Ashley Segura: I’m curious how you go through like content calendars or.

Really complex. And it sounds like as fast as you have to change yours or be ready to add new content, this would be a step that would be even more difficult to add to the puzzle, but how do you go through a content calendar and edit it, make sure that everything’s error [00:15:00] free, the specific requirements for each platform are met.

What does that process look like for you? 

Carolyn Cohen: Yeah, it’s a great question. We just like any social team, it’s like that fear inducing, no one wants to publish something with a typo or on the wrong channel or any of that. So we definitely have a few safeguards in place that help us prevent that from happening.

But broadly speaking, I would say it’s just having multiple eyes and not leaving it to one person to be the sole owner of A to Z with that piece of content. It is going to be seen by multiple folks, it is going to be reviewed by multiple folks, and then before it goes out, it’s going to get a secondary check again.

So it’s definitely a good question because it’s a common problem, unfortunately. I think we’ve all probably, I know I have way back when, been the victim of even just a simple copy paste, weird spacing, like you’re not doing anything wrong. You’re [00:16:00] not in one of the crisis situations where you’re posting something that you thought was on your personal account.

Ashley Segura: All the brain 

Carolyn Cohen: count, but still that room for error is there and it’s real and And part of what comes with publishing content, but anything we can do to help prevent that or lower that risk, we try and do. 

Ashley Segura: Has your skin gotten a bit thicker through being in this environment and getting the feedback of, Oh, why did you say this?

Or, Oh, this is spelled wrong. Even though you read it a thousand times, you did grammarly, like it just happens from a human perspective. 

Carolyn Cohen: Yes, definitely. Skin has gotten thicker. And I think my just worldview of the. Not to say how much it matters, but Hey, something happened. We caught it within two minutes.

We have fixed 

Ashley Segura: it 

Carolyn Cohen: all as well. People make the comment like, it’s PR, not the ER. There’s not as catchy of a phrase for content marketing. I like that one. I like that. I really like that. You do have to sometimes level with yourself and be [00:17:00] like, it’s okay. I have a horror story from several jobs ago where in an internal document, mapping out some content and this was a brand that their competitor’s name was like a Kleenex situation where people often say Kleenex when they mean tissue.

Yep. I would have made that mistake in this internal document. It would have been very easy for the client to just say, Hey, Edit this . Yeah, totally. But it into a big, if you made this mistake, what other mistakes? Oh no, no. You must not understand our brand. Or you must not have attention to detail. And it was like, okay, let’s take a breath here.

Yep. All will be well. And that’s also part of being early in career is just understanding. Okay. Yeah. That’s also a little bit of like knowing personalities and knowing, uh, who you’re working with and making sure that everything is appropriate for the right recipient.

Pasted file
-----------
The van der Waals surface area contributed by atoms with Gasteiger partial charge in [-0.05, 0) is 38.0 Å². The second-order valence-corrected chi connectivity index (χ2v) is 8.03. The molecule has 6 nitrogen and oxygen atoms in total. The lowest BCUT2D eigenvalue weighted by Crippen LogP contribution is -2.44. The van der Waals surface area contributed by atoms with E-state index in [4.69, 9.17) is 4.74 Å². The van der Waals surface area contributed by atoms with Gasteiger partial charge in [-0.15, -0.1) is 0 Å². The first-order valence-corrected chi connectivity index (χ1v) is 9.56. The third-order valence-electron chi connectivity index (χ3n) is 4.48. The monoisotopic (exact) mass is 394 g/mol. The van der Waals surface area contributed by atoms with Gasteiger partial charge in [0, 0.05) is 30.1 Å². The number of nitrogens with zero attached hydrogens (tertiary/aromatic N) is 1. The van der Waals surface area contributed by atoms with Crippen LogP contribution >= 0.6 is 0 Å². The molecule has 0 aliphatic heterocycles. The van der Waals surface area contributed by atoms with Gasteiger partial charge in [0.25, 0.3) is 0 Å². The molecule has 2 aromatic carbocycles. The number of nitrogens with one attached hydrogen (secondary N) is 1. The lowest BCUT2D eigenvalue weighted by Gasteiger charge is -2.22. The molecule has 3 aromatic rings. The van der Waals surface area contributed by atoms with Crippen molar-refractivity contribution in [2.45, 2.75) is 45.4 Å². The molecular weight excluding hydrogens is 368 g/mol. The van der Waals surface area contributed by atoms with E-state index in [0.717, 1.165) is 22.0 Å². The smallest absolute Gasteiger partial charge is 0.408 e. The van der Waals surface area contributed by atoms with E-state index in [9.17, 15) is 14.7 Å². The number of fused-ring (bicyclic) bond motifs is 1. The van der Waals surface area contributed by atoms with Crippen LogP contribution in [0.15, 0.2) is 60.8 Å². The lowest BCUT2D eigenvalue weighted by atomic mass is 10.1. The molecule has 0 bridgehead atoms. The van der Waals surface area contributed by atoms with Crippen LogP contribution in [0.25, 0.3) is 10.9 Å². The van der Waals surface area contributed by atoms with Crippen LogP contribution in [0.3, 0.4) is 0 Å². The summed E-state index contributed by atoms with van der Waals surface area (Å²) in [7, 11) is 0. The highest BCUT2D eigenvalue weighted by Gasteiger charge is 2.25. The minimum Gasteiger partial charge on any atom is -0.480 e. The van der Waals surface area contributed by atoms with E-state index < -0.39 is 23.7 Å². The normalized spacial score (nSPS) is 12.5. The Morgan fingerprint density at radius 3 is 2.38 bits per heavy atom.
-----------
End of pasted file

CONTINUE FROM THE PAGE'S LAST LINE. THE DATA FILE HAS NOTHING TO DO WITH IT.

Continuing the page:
Ashley Segura: Yeah, that’s a really great point because mistakes are going [00:18:00] to happen no matter what, no matter you’re in the social seat, the SEO seat, the design seat, like it’s bound to happen, even with AI, there’s a thousand mistakes happening, if not even more now.

And so it’s. That level of how bad was the mistake? What does our PR move need to be, if at all? Or is it as easy as literally just going in and editing the copy real quick? Like you said, like two minutes. Okay. That’s not that big of a deal. Sure, eyes may have seen it, but it’s not like heartbreaking. At least now they know that there is a real human behind this.

And there was like a slight error, but have you ever had an issue to where it was like a big PR mishap to where you had to come out and publish like a, 

Carolyn Cohen: Hey, we didn’t mean that or not as a result of content necessarily, but I’d be remiss to say we have not had customer service or scenario where we’re having like a response from the brand [00:19:00] to put out and talk about stress.

Obviously those scenarios. Are inherently stressful and it is always though a good show of the all hands on deck and figuring out who the right people are in the room and when to bring them in again. Lucky to have a very well oiled external PR team and comp leads that we work with as well as legal and other entities that we’re working with whenever there is the light, we need to put a statement out.

Yes. Get the core, let’s get the core group together. 

Ashley Segura: Is there usually, do you have a quote unquote, like a PR policy on how fast a response time needs to be, even looking at this from an angle of people commenting on content and having negative sentiment, like how do you address that and how fast? Do you try to address it?

Carolyn Cohen: Yeah. So my team works very closely with our customer service organization and they [00:20:00] have agents dedicated to social media and actually use the same tool that our team uses for publishing. So that helps certainly because we’re all in the same tool environment and can pass things between if we need.

Their SLA is pretty good. It’s. It’s usually during tax season, even when we’re getting heavy levels of comments, one day is really what we’re trying to get to. And understandably, our focus is going to be on resolving issues first, and that’s always going to be the priority. Someone’s locked out of account.

What do I do? We’re going to help someone like that first before we’re going to help. There’s a priority system to help Wendell from a customer service standpoint. 

Ashley Segura: Do you 

Carolyn Cohen: have